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Irvin shadows Main Street programs, businesses to benefit students through Career Corps

By SCOTT MIMS / Staff Writer

Lindsey Irvin’s students at Calera Intermediate School have quite the task at hand—to complete and submit a detailed business plan.

Irvin will have plenty of resources to help them do just that, as she was selected to participate in the Shelby County Career Corps—a program made possible by the Shelby County Chamber, 58INC. and CAWACO RC&D.

Career Corps provides educators like Irvin with a paid internship in business and industry to expose them to career pathways which are then applied in classroom lessons. For her internship July 13-15, Irvin shadowed the directors of Calera’s, Columbiana’s and Montevallo’s Main Street programs and also met with business owners in each city.

“The way that it has enhanced my understanding and ability to teach the kids, I would say it’s one of the most powerful professional development opportunities I’ve ever been privileged to be a part of,” said Irvin, a Gifted Resource Class teacher at CIS.

This year, Irvin will be teaching about innovation and entrepreneurship. In April and May of 2022, her fifth-graders will share business models that will include products, names, logos and other details. They are the same group of kids who did a Lego project based on the future potential of Calera’s historic business district two years ago. Since then, Calera’s Main Street program has helped to breathe new life into the area.

“They started two years ago learning this concept, and now they are going to be able to see how far we’ve come,” said Calera Main Street Executive Director Jackie Batson. “They will be able to take it a step further and learn about being an entrepreneur and starting a business. I personally just think it’s phenomenal how civic leaders and organizations can incorporate our children into the mix. I think it’s a wonderful opportunity for our whole community.”

As third graders, Irvin’s students visited some of the same places that have now blossomed into new Calera businesses. Following a lesson in economics, the students will visit local businesses and start developing their own small business ideas.

After meeting with Calera’s businesses and Main Street program, Irvin spent a day in Columbiana doing the same thing. Columbiana Main Street Director Brittany Davis said she was thankful for the opportunity and the deep level of community involvement in the Career Corps program.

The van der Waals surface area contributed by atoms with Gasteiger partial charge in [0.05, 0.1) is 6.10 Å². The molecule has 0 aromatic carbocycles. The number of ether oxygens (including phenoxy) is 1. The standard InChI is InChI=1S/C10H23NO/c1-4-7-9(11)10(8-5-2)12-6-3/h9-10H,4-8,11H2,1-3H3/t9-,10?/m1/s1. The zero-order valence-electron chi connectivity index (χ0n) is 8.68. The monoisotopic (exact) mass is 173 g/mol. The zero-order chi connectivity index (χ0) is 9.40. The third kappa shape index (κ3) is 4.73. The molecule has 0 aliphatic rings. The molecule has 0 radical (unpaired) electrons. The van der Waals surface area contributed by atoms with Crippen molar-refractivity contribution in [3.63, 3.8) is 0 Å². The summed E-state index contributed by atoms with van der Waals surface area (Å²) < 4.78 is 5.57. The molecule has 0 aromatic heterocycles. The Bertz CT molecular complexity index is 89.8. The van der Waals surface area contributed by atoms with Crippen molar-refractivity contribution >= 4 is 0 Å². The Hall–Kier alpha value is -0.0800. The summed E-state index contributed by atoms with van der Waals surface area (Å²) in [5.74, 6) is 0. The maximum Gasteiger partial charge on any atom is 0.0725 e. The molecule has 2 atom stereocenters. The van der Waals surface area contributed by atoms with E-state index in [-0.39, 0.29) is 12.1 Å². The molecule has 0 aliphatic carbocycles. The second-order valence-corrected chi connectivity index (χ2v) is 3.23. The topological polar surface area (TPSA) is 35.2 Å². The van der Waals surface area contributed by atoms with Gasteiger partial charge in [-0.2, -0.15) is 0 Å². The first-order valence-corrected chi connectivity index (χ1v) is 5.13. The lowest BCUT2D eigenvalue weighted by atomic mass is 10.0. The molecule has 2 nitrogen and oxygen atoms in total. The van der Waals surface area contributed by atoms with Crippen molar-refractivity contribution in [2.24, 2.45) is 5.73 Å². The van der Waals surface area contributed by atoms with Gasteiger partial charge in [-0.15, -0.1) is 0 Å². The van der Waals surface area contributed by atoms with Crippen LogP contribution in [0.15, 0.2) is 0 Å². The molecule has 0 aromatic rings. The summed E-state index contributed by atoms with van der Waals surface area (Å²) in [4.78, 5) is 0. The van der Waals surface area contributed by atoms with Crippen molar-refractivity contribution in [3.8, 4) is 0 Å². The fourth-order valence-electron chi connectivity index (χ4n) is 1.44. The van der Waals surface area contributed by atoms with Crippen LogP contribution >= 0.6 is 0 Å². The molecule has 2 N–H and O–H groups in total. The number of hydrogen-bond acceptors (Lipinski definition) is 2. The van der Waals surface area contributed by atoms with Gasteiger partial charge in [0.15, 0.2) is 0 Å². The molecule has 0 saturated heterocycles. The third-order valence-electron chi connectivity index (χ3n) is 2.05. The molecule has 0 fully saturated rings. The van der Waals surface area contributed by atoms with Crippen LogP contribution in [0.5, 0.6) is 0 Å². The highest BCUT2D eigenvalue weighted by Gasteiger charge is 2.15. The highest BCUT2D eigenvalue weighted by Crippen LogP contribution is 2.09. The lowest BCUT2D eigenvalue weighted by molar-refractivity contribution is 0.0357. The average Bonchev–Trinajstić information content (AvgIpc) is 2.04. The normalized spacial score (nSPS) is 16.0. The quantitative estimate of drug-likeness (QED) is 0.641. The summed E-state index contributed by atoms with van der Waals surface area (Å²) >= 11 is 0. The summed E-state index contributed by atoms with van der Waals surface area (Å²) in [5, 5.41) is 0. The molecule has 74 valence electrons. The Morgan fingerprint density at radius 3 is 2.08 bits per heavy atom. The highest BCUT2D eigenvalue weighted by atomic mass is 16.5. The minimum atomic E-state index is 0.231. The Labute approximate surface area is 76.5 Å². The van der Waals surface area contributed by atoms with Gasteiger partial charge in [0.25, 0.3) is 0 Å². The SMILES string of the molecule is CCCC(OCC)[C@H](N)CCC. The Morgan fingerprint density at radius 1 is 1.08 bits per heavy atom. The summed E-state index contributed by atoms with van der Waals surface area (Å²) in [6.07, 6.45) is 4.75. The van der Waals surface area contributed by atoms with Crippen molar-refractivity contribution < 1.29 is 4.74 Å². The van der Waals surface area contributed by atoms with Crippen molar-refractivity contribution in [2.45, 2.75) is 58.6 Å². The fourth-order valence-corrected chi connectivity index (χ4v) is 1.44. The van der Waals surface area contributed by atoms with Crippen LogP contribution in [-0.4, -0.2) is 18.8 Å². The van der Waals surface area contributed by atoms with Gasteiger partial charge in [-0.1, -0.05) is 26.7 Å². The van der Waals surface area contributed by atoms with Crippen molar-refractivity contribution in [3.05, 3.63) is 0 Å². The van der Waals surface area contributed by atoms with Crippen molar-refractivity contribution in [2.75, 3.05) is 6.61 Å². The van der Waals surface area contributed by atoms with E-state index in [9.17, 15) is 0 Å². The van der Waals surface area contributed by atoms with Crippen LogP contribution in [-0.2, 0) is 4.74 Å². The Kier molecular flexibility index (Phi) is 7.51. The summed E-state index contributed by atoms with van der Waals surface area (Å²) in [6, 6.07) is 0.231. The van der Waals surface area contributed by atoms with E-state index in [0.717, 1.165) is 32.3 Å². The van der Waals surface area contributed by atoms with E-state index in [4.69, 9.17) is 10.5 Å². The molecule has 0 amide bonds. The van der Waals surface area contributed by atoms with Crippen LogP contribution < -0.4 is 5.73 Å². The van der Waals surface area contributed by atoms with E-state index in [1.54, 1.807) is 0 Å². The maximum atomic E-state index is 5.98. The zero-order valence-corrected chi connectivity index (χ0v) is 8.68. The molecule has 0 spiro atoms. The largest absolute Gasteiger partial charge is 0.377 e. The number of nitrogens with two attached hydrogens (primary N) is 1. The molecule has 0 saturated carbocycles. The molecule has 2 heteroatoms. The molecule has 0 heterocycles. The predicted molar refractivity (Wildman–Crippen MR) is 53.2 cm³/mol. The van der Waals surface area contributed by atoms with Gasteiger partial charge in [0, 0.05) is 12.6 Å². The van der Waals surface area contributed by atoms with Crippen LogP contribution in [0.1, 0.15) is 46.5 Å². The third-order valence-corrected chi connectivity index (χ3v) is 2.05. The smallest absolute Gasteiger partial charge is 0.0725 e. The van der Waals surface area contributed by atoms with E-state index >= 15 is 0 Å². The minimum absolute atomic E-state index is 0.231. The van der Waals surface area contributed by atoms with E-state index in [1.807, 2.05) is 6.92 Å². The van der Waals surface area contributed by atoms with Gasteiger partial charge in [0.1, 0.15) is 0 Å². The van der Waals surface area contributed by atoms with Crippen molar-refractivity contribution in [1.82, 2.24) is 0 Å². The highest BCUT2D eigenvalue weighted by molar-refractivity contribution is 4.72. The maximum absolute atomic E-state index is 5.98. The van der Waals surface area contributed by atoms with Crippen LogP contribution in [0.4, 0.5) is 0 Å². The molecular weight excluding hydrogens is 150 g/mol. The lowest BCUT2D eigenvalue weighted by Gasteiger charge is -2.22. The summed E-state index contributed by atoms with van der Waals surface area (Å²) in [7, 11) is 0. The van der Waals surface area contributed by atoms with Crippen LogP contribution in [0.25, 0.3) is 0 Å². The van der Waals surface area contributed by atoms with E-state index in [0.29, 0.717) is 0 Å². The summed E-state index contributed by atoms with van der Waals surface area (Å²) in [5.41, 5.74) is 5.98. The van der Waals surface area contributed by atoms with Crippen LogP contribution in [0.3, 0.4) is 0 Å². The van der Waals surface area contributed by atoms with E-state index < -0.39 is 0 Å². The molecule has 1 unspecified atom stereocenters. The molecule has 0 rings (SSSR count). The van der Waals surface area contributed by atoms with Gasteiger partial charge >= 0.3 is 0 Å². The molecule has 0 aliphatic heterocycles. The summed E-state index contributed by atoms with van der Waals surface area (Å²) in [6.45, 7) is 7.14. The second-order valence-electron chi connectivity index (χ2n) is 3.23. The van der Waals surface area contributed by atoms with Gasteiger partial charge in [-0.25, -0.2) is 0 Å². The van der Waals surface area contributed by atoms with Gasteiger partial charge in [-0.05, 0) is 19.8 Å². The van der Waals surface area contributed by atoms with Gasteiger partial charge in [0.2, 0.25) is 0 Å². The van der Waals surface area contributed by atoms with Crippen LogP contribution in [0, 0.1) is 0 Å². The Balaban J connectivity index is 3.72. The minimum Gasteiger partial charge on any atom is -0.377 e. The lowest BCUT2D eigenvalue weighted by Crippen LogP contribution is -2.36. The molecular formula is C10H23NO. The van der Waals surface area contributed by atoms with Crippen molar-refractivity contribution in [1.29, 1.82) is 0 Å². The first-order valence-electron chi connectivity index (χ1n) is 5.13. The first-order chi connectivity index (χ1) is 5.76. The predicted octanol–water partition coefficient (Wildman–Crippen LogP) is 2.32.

“She was able to meet a lot of business owners, toured the Shelby County Arts Council building at Old Mill Square, and talked about programs her students could utilize,” Davis said. “I think that she left with a lot of great information, a lot of ideas she can take to her kids.”

Likewise, Montevallo Main Street Director Courtney Bennett said the meetings should prove fruitful in helping to cultivate the next generation of entrepreneurs. In turn, she explained, inspiring young students is important for the future of Shelby County’s communities.

“We were honored to showcase several of our downtown small business owners through the Career Corps program, and give them a platform to share their hard-earned expertise and wisdom,” Bennett said. “I hope that the creativity, tenacity, and flexibility of our business community is as much an inspiration for Ms. Irvin’s students as it is to me!”

Any educator may apply for Shelby County Career Corps, whether public or private, in the range of grades K-12. A total of 20 educators were chosen to participate in the program this year; the number chosen is based on the amount of grant funding.

Pari Barzegari, vice president of community and career development with the Shelby County Chamber, expressed thanks to each of the Main Street directors and said they were among the first commitments for educator placement this year.

“I know the time our Career Corps educator has spent with them has been beneficial, and I am excited to hear what she will bring back to her classroom in the fall,” Barzegari said.

In addition, Melody Whitten, director of development for 58INC., thanked CAWACO RC&D, through which grant funding for the project was possible.

“In an effort to continually address workforce needs in Shelby County, we are deeply engaged in workforce development initiatives and programming. Therefore, when this grant opportunity became available, we were excited to offer an avenue for educators to interact with business and industry so that they may experience the wide variety of career pathways that exist for their students and the skill sets needed to be successful in their future career,” said Whitten, adding, “I am extremely grateful to CAWACO for their support and hope we are able to identify additional means to continue the program in years to come.”

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